The thing about most animals is they have maybe three things on their minds at all times – safety, food, and children. After that, there isn't much that goes through their tiny, tiny brains. These pelicans are focused on the second option of the three, and one of them has made it easy to toss something yummy straight inside its mouth.
This could be fish, preferably, but we bet that most pelicans wouldn't mind Oreos or something like that. They're vegan! Seeds and fruits are also fine, but fish is generally the best choice.
This Is Our Neighborhood
In certain parts of the world, you have to be careful about where you go, or you might come across this gang of toughs. No, deer aren't the bravest animals in the world, and most will just flee, but getting on the wrong side of one can still be dangerous. Even while driving, you aren't safe – they refuse to look both ways.
They also have eyes that will reflect absolutely all light right back at you, giving us this picture and the “deer caught in the headlights” idea. We count six deer, and some of them aren't even looking in the camera's direction.
Taking Shelter From the Storm
Trying to figure out what you're looking at? It took us a few moments, too. This is a toad of some sort sheltering inside a bromeliad plant, and the camera has found the perfect angle to snap a pic. It's not a very good picture, all things considered, since we can barely even make out what we're looking at.
In addition, the toad looks like it's about to make an attack on the camera. Imagine if you were trying to sleep and someone came into your bedroom with a camera. You wouldn't like it either. Don't lie.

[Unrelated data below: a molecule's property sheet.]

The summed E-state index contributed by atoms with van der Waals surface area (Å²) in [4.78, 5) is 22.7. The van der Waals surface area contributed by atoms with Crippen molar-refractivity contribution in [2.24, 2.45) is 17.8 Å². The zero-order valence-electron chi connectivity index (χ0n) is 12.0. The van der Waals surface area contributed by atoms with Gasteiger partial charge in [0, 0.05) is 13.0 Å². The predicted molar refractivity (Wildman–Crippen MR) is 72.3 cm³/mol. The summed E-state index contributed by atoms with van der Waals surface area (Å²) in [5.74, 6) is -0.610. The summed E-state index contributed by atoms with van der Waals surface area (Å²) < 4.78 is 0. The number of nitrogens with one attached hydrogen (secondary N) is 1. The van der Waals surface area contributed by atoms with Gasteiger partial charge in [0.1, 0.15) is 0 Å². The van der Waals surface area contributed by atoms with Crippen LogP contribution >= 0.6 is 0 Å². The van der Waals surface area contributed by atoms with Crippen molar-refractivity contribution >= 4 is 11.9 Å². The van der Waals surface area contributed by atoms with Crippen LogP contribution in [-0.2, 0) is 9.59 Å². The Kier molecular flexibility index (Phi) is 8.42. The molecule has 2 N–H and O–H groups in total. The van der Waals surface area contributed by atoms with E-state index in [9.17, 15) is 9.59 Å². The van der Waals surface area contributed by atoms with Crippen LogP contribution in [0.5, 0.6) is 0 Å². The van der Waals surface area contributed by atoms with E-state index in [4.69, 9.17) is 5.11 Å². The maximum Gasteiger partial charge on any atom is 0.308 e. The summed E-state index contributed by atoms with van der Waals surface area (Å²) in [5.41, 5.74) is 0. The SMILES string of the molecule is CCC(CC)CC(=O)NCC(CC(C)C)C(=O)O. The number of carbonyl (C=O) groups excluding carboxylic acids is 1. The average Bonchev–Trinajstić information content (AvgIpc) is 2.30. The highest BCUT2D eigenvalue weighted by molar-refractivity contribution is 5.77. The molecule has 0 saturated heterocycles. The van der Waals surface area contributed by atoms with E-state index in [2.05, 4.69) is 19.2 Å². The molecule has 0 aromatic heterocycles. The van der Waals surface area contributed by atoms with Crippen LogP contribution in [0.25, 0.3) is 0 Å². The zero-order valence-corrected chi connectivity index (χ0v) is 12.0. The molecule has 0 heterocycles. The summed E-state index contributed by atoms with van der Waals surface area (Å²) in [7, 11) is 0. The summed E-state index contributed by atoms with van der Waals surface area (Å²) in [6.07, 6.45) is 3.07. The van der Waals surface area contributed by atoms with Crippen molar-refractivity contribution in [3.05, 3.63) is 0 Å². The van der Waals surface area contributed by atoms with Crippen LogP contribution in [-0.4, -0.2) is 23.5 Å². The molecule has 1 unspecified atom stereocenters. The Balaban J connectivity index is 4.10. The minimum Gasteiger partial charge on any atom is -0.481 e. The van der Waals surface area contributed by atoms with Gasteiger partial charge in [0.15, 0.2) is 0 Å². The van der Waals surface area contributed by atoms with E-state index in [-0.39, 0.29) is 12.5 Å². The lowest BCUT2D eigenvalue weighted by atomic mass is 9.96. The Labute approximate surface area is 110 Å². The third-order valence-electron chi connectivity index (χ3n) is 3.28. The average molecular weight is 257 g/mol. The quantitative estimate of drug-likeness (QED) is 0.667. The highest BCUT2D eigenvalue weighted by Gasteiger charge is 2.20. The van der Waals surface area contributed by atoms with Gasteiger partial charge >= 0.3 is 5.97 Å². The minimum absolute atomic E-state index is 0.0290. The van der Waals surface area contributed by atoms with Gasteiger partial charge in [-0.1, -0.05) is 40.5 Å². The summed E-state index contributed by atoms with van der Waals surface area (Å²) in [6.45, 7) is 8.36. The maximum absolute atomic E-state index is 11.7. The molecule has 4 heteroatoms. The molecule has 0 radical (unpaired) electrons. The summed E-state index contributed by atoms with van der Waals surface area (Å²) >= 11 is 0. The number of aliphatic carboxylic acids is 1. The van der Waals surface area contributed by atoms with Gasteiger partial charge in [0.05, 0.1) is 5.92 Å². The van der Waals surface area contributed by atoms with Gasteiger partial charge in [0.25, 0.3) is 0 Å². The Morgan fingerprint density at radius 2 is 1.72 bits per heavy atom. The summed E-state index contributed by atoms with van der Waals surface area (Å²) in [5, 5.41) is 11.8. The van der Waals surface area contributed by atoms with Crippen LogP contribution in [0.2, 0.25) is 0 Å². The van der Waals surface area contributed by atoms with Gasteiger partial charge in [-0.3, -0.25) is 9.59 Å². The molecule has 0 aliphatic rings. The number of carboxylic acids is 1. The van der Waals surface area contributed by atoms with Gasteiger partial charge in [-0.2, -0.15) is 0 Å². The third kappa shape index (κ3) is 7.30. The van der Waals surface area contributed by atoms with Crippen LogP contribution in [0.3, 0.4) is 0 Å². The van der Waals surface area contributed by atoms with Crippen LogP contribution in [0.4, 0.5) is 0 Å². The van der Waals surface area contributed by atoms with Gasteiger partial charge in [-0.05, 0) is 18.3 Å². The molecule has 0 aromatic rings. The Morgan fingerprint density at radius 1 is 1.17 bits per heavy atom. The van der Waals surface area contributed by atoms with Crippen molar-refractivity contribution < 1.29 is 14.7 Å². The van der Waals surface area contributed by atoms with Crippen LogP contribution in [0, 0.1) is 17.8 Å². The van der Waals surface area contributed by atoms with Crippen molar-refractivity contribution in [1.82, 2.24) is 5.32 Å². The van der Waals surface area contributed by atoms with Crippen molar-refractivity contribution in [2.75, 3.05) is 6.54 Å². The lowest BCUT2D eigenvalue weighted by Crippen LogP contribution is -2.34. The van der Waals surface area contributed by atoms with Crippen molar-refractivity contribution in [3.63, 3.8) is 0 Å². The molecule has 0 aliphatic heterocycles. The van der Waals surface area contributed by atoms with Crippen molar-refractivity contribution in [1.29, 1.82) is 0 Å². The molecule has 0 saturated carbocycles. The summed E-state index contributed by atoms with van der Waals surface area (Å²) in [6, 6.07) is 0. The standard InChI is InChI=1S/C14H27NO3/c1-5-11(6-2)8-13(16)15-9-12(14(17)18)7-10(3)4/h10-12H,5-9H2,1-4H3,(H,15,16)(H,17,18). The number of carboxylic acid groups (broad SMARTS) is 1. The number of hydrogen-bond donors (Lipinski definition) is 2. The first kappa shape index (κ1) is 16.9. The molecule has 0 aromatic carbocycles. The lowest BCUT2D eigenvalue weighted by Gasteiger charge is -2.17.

It's Called Yoga, You Uncultured Swine
The brown bear. Ursus Arctos. They seem to be so silly and cuddly, and this picture does nothing to change that fact. He's practically stretching his legs over his head! That's some impressive flexibility for such a big creature. However, we should take images like this one to reiterate the fact that brown bears are huge and strong and will absolutely make your day worse.
If you see one and you have no kind of transportation or shelter, the best option is to lie down. Cover your head and neck, and hope for the best. Here's the bear rule of thumb: Black, fight back. Brown, lie down.
Heard You Talkin'
Australian magpies have to have sharp eyesight to catch the small seeds and nuts that they love to snack on. That means they also have a way to catch sight of nosy photographers that are trying to get something for “National Geographic.” The thing about birds is, however, they have eyes on the sides of their heads, not in the front.
It would be sort of like if humans had eyes where their ears are, and try getting THAT image out of your brain. They have better vision while looking to the side and less so staring straight ahead. They can still do it, it just doesn't work the same way as us.
Wrapped up for the Day
If you're confused about what you're looking at, it's a bat wrapped inside its wings to catch a snooze while the sun is out. Bats are famously nocturnal, so they sleep during the day and are most active at night when all those yummy bugs are flying around.
We, unfortunately, cannot tell what kind of bat this is, seeing as how there are no distinguishing features. An expert on the creatures might be able to tell, but not us. We're only experts on baking cookies. Well, that and “Dragonball Z.”
I'm Not Ready Yet
You've probably had to face something tough at the beginning of the day before you're fully awake. A trip to the dentist's, a screaming kid, a frustrating work email. We all know how this owl feels. He or she has just come out of slumber, preparing to take to the skies to find bugs or nuts or other smaller birds or Snickers bars or whatever they eat, and now it has to deal with a camera in its face.